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Genetic Diversity and Characterization of Symbiotic Bacteria Isolated from Endemic Phaseolus Cultivars Located in Contrasting Agroecosystems in Venezuela.
Microbes and Environments  (IF2.912),  Pub Date : 2021-01-01, DOI: 10.1264/jsme2.me20157
María Daniela Artigas Ramírez,Mingrelia España,Hitoshi Sekimoto,Shin Okazaki,Tadashi Yokoyama,Naoko Ohkama-Ohtsu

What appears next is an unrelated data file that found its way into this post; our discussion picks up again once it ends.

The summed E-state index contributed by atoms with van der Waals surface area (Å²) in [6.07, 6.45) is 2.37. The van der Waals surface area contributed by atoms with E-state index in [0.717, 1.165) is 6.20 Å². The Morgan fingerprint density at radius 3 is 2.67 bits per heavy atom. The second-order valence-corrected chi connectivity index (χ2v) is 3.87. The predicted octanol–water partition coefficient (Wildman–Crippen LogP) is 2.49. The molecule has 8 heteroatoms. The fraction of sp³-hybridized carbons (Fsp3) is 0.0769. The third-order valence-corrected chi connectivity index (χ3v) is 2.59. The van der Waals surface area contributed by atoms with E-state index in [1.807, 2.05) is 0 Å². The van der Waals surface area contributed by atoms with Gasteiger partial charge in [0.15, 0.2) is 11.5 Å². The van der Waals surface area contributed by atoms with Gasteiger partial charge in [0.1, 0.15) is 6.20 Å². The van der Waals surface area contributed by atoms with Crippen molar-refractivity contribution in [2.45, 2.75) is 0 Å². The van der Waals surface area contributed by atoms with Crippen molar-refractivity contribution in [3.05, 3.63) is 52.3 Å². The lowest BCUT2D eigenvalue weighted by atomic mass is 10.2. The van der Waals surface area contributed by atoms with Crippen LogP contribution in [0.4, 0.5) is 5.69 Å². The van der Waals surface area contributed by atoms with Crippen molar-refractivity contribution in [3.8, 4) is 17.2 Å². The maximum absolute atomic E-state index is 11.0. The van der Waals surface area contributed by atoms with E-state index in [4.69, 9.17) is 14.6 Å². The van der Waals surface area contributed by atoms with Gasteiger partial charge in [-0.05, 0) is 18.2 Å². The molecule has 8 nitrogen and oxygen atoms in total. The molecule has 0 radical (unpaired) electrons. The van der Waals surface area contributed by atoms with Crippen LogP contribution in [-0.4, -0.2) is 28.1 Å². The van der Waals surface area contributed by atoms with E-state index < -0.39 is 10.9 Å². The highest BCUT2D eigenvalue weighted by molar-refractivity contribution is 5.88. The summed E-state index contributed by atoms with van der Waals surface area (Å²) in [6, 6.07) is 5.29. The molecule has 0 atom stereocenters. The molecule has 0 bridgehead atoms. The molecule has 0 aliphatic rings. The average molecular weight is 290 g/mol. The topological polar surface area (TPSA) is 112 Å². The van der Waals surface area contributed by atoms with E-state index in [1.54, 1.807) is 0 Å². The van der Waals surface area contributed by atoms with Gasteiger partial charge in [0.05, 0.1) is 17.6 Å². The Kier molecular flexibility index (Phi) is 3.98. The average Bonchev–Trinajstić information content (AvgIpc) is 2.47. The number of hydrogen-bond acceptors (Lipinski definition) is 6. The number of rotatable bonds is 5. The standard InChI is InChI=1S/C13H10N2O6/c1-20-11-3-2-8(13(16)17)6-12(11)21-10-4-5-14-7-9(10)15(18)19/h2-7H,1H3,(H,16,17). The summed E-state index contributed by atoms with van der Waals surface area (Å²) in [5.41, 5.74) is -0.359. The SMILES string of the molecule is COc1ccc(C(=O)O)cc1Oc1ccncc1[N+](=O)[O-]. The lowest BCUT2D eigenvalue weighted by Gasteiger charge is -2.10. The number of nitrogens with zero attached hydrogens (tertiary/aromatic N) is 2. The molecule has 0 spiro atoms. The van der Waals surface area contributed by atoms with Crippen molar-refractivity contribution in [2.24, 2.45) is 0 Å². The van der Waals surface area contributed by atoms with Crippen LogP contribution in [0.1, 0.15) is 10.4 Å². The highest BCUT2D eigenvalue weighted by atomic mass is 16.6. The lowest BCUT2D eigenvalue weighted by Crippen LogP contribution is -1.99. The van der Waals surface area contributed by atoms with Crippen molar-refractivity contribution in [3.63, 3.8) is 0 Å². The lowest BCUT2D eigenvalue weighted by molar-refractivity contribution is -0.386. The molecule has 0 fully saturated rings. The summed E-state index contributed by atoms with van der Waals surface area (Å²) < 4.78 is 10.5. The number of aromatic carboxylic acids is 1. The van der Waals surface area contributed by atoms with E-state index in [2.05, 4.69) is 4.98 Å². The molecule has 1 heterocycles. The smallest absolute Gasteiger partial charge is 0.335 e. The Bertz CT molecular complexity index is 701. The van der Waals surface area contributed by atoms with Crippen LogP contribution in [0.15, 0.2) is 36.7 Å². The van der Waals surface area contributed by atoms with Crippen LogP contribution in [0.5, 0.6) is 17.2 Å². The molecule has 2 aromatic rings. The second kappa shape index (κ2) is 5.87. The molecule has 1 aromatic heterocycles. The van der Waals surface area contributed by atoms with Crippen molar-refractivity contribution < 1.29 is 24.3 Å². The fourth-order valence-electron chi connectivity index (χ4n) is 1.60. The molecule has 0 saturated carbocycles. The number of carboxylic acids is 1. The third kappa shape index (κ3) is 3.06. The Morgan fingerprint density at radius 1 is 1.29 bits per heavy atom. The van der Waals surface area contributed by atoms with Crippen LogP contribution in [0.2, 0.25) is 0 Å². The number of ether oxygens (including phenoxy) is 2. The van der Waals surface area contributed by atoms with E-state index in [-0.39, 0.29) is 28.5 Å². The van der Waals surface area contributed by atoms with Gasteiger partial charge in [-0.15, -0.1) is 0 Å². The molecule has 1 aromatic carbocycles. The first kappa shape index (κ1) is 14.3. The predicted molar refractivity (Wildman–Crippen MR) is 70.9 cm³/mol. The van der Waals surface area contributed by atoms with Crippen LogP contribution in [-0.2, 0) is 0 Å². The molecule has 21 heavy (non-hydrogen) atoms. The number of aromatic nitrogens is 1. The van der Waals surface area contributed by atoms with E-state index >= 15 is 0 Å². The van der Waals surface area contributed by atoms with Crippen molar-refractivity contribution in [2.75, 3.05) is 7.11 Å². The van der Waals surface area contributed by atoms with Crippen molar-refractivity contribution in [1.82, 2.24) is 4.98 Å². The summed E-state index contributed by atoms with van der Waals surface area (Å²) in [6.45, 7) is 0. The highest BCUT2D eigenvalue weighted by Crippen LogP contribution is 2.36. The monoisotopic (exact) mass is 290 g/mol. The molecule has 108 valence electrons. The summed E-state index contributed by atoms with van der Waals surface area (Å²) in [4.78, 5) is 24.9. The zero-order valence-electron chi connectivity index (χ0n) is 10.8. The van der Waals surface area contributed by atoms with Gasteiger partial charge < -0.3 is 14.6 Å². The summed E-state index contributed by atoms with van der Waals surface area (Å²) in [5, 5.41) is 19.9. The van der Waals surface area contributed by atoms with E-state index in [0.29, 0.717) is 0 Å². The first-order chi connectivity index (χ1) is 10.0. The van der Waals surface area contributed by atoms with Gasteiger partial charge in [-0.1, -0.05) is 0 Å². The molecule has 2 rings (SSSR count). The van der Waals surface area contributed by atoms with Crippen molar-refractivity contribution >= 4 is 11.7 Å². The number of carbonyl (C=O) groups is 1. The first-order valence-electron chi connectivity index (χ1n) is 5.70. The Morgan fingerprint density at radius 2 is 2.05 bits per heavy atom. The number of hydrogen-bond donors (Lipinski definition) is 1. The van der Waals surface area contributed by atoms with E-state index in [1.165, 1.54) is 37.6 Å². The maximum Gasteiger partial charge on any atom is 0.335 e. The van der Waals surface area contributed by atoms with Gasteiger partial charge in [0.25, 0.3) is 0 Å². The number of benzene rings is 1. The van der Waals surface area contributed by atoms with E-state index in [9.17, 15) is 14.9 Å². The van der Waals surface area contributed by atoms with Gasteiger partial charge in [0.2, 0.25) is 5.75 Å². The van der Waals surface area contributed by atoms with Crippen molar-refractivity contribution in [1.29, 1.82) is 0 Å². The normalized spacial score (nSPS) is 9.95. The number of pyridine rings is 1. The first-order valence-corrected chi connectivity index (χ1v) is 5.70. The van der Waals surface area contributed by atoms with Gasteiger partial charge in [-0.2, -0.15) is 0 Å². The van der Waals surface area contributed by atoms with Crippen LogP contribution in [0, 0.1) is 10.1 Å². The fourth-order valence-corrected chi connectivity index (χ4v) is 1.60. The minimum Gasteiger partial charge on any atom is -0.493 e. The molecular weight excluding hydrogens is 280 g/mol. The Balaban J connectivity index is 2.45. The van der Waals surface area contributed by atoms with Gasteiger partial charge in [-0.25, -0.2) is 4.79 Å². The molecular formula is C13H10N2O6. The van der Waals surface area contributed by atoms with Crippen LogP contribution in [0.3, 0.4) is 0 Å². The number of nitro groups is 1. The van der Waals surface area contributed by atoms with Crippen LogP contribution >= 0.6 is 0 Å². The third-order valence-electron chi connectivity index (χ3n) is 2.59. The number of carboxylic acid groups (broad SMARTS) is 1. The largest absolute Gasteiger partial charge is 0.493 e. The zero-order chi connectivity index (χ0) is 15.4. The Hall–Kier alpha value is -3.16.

Phaseolus vulgaris is a grain cultivated in vast areas of different countries. It is an excellent alternative to the other legumes in the Venezuelan diet and is of great agronomic interest due to its resistance to soil acidity, drought, and high temperatures. Phaseolus establishes symbiosis primarily with Rhizobium and Ensifer species in most countries, and this rhizobia-legume interaction has been studied in Asia, Africa, and the Americas. However, there is currently no evidence to show that rhizobia nodulate the endemic cultivars of P. vulgaris in Venezuela. Therefore, we herein investigated the phylogenetic diversity of plant growth-promoting and N2-fixing nodulating bacteria isolated from the root nodules of P. vulgaris cultivars in a different agroecosystem in Venezuela. In comparisons with other countries, higher diversity was found in isolates from P. vulgaris nodules, ranging from α- and β-proteobacteria. Some isolates belonging to several new phylogenetic lineages within Bradyrhizobium, Ensifer, and Mesorhizobium species were also specifically isolated at some topographical regions. Additionally, some isolates exhibited tolerance to high temperature, acidity, alkaline pH, salinity stress, and high Al levels; some of these characteristics may be related to the origin of the isolates. Some isolates showed high tolerance to Al toxicity as well as strong plant growth-promoting and antifungal activities, thereby providing a promising agricultural resource for inoculating crops.